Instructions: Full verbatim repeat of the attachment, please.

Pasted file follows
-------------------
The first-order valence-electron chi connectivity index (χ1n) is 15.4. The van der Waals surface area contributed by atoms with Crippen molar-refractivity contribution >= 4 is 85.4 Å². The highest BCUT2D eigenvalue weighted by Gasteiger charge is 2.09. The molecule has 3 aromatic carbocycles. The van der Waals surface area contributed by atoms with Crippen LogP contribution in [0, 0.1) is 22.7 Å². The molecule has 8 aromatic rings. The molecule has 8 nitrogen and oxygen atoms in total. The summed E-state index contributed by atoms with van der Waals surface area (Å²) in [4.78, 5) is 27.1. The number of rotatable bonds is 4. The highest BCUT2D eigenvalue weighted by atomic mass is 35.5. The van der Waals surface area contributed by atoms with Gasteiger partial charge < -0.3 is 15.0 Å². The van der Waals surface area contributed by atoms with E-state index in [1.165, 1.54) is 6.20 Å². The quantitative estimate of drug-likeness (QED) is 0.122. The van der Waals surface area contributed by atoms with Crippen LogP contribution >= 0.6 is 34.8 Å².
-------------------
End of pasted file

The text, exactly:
The first-order valence-electron chi connectivity index (χ1n) is 15.4. The van der Waals surface area contributed by atoms with Crippen molar-refractivity contribution >= 4 is 85.4 Å². The highest BCUT2D eigenvalue weighted by Gasteiger charge is 2.09. The molecule has 3 aromatic carbocycles. The van der Waals surface area contributed by atoms with Crippen LogP contribution in [0, 0.1) is 22.7 Å². The molecule has 8 aromatic rings. The molecule has 8 nitrogen and oxygen atoms in total. The summed E-state index contributed by atoms with van der Waals surface area (Å²) in [4.78, 5) is 27.1. The number of rotatable bonds is 4. The highest BCUT2D eigenvalue weighted by atomic mass is 35.5. The van der Waals surface area contributed by atoms with Gasteiger partial charge < -0.3 is 15.0 Å². The van der Waals surface area contributed by atoms with E-state index in [1.165, 1.54) is 6.20 Å². The quantitative estimate of drug-likeness (QED) is 0.122. The van der Waals surface area contributed by atoms with Crippen LogP contribution >= 0.6 is 34.8 Å².